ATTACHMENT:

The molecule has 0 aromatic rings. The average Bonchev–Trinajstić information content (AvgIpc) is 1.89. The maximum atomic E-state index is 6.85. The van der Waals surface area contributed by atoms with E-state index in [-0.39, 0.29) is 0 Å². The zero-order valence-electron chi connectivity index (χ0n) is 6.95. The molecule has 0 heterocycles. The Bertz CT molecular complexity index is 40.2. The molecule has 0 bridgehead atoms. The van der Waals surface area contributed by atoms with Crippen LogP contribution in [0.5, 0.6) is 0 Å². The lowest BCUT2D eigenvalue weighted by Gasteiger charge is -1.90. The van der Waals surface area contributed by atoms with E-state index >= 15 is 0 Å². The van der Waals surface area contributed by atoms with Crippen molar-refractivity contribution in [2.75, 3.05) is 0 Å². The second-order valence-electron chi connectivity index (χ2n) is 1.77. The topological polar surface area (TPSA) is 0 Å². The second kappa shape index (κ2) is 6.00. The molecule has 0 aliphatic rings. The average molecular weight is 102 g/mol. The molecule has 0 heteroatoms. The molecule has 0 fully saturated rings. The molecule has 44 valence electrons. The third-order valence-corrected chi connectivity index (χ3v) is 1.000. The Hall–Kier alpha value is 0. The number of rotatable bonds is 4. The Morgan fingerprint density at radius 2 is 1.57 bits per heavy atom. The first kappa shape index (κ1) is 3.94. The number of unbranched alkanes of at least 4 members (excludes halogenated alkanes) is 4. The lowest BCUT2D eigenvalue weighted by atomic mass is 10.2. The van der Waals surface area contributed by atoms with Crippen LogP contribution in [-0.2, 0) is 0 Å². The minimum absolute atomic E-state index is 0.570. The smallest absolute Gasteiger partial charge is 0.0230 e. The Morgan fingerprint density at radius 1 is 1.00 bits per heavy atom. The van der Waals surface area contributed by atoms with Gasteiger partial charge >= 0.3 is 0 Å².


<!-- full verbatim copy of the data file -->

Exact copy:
The molecule has 0 aromatic rings. The average Bonchev–Trinajstić information content (AvgIpc) is 1.89. The maximum atomic E-state index is 6.85. The van der Waals surface area contributed by atoms with E-state index in [-0.39, 0.29) is 0 Å². The zero-order valence-electron chi connectivity index (χ0n) is 6.95. The molecule has 0 heterocycles. The Bertz CT molecular complexity index is 40.2. The molecule has 0 bridgehead atoms. The van der Waals surface area contributed by atoms with Crippen LogP contribution in [0.5, 0.6) is 0 Å². The lowest BCUT2D eigenvalue weighted by Gasteiger charge is -1.90. The van der Waals surface area contributed by atoms with E-state index >= 15 is 0 Å². The van der Waals surface area contributed by atoms with Crippen molar-refractivity contribution in [2.75, 3.05) is 0 Å². The second-order valence-electron chi connectivity index (χ2n) is 1.77. The topological polar surface area (TPSA) is 0 Å². The second kappa shape index (κ2) is 6.00. The molecule has 0 aliphatic rings. The average molecular weight is 102 g/mol. The molecule has 0 heteroatoms. The molecule has 0 fully saturated rings. The molecule has 44 valence electrons. The third-order valence-corrected chi connectivity index (χ3v) is 1.000. The Hall–Kier alpha value is 0. The number of rotatable bonds is 4. The Morgan fingerprint density at radius 2 is 1.57 bits per heavy atom. The first kappa shape index (κ1) is 3.94. The number of unbranched alkanes of at least 4 members (excludes halogenated alkanes) is 4. The lowest BCUT2D eigenvalue weighted by atomic mass is 10.2. The van der Waals surface area contributed by atoms with Crippen LogP contribution in [-0.2, 0) is 0 Å². The minimum absolute atomic E-state index is 0.570. The smallest absolute Gasteiger partial charge is 0.0230 e. The Morgan fingerprint density at radius 1 is 1.00 bits per heavy atom. The van der Waals surface area contributed by atoms with Gasteiger partial charge >= 0.3 is 0 Å².